One’s natural inclination is probably to use more oil – bzzzt! Nope, wrong. Don’t. But personally, I was left with the impression that this demonstration had been toned down beyond the point where it works theatrically. A safe demonstration isn’t always effective, which to my mind implies one shouldn’t perform it. I’ve taken some persuading that the chip pan fire demo doesn’t fall into this category.
What we’ve learned subsequently is that it is possible to extract a satisfying performance from the recommended 3ml oil. On that basis I’m again happy to promote the demo to teachers for their consideration.
Of course, this discussion is part of why we started this site. Delivering demonstrations is a careful balance between storytelling, emotional response, pedagogy, and not harming anyone.
This is an interesting demo regarding safety, I think it almost becomes more dangerous if the effect is too small, because the size of the effect on the video is verging on looking fun rather than scary.
Which could probably be more dangerous overall than slightly charring the ceiling.
Exactly, Dave. Several of our takes were in that “Woah! Cool!” category rather than “Woah! Scary!” (inevitably followed by nervous laughter borne of relief). It’s the latter you want for the message to have impact, otherwise you’re just showcasing something that’s readily repeatable, only with less care.
why not simply complete the demo by showing how you can put it out – the wet tea towel. (and you can explain the science of that too if you want). Then as well as knowing that pouring water is not the thing to do, you know what is. That might actually save a life.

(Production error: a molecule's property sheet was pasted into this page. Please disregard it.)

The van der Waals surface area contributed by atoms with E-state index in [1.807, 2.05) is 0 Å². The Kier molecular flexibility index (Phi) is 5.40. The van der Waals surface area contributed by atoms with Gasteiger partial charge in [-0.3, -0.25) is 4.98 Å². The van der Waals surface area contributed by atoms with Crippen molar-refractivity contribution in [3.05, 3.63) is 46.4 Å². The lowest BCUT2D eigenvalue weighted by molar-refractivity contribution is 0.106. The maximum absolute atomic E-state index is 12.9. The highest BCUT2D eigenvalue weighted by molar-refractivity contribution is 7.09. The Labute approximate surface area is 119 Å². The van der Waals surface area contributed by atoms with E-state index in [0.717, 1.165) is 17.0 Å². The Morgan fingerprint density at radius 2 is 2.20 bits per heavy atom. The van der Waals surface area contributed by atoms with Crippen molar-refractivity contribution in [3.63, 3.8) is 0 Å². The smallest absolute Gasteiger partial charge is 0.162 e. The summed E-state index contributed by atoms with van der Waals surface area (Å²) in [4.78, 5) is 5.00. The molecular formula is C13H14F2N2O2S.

Averil: See my second note in the main story. We don’t talk about putting out the fire because the advice has changed (apparently some time ago, but it was news to me too). The success rate with a damp tea towel is apparently rather low and the casualty rate rather high, so the government advice now is to get out, stay out, and call 999.
That sort of crisis-level fire safety really isn’t my area of expertise, and I’ll absolutely defer to the expert opinion.
As someone who has been faced with a burning oil fire in a kitchen and no easy options I can’t emphasise too much how much heat is put out. I was very lucky – facial hair scorched and some burns on my leg, arm and hand that don’t cause me any trouble. If I had seen the wet tea towel used effectively before I might have tried that, but I would bet that most of the moisture would have been evaporated away very quickly before even making contact. As for demonstration this – if it can be done safely for all the reasons discussed the audience is unlikely to forget it